Finding her way

The Year the Maps ChangedThe Year the Maps Changed by Danielle Binks

My rating: 5 of 5 stars

Review copy supplied by publisher.
Danielle Binks‘s debut novel is wonderful. Written with a light but confident touch, Binks draws on events and places from her childhood to infuse this coming of age story with an authenticity that is hard to deny. Having grown up in Frankston and frequently visiting locations along the Mornington Peninsula myself, it was lovely to see places I knew popping up. Sphinx Rock, Point Nepean, Sorrento and the enduring Farrell’s Bookshop were welcome touchstones all the way through.
Winnifred (Fred) is a clear and affecting character. Still working her way through the grief of losing her mother five years earlier, she struggles with changes happening in her small family. When we meet Fred, her beloved grandfather Jeff is in hospital. With his steadying presence taken away, Fred finds coping with other changes such as her father’s new partner (and her son Sam) even more difficult. Then the Kosovo refugees start arriving.
Fred’s father, Luca, is a local police officer and Fred finds herself caught up in the plight of the displaced people escaping a war zone as her father is volunteering in the safe haven at Point Nepean. As Fred’s life becomes further complicated by the pregnancy of Anika, her father’s girlfriend, she becomes more and more anxious about the fate of the refugees.
The way the author links these events, and the way they are portrayed shows her prodigious writing talent. Binks has commented that this novel was five years in the making, and the care she has taken shows on every page. Not only are the central characters convincingly realised, the supporting characters such as Fred’s teacher Mr Khouri; her friend Jed, and Jed’s mum Vi are great and have important things to add to the story. This would be a useful companion read to something like The Bone Sparrow in a school setting.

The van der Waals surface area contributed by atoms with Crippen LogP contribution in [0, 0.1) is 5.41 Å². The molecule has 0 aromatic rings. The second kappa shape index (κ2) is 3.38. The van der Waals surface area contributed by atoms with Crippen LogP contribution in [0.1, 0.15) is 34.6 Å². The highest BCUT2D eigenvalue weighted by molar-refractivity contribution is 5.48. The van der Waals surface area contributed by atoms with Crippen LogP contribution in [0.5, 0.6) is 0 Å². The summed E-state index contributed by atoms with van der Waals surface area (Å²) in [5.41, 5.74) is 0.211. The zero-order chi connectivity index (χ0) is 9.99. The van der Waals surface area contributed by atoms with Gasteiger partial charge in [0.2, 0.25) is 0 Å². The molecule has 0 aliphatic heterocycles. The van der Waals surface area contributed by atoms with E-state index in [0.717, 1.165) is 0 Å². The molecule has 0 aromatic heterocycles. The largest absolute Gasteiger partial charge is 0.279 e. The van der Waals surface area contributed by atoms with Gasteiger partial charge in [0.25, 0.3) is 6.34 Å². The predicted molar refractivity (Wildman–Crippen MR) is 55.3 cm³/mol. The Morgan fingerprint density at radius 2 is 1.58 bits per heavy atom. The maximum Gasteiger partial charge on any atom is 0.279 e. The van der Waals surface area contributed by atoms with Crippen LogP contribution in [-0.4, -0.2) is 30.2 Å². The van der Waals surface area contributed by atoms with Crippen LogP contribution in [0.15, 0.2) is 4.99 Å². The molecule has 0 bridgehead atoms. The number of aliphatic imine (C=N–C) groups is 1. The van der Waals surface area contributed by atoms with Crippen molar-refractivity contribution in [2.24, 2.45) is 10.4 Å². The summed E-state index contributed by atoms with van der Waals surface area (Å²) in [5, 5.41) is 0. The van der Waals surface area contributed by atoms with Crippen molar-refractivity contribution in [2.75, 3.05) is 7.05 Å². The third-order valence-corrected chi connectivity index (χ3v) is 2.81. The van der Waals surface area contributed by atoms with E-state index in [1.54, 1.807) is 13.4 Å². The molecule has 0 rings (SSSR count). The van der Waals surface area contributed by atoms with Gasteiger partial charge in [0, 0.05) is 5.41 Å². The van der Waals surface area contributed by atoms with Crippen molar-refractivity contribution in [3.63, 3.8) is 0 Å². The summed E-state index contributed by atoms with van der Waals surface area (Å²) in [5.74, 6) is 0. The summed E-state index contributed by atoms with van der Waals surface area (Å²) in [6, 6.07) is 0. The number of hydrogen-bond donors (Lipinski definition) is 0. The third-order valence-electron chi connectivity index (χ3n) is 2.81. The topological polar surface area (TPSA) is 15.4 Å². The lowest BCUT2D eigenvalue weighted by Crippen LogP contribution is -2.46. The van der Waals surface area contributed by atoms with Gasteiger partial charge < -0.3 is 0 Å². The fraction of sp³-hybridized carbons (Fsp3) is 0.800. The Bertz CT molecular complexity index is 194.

There are sad times, confusing times, happy times and most of all, a big dose of hope contained in these pages. I hope this is a huge hit for Binks because I for one can’t wait to read more of her work.
Suitable for ages 9 and up.

View all my reviews

Say her name with love

My Brother's Name is JessicaMy Brother’s Name is Jessica by John Boyne

My rating: 5 of 5 stars

This book is important. It is raw and real and doesn’t pull any punches. The reactions of the adults are totally believable. Sam is a young boy trying to process his brother Jason’s recent revelation that he is, in fact, a girl. Their parents (mum is an MP with PM aspirations and Dad is…well, a jerk really) react with alarm and incredulity. Sam is confused and doesn’t want to lose his brother. Hurtful words are said, misunderstandings are addressed and then exacerbated, Jason/Jessica is trying to find her way in an increasingly messed up world. Jessica’s Aunt Rose, and her soccer coach, Mr O’Brien, are shining beacons of acceptance and love – and provide great counterpoints to Sam’s parents and schoolmates. I really enjoyed this novel. It’s honest and simple and does a great job. There is hope at the end, and a wonderful sense of the love of these two siblings breaking through all the other stuff and winning the day.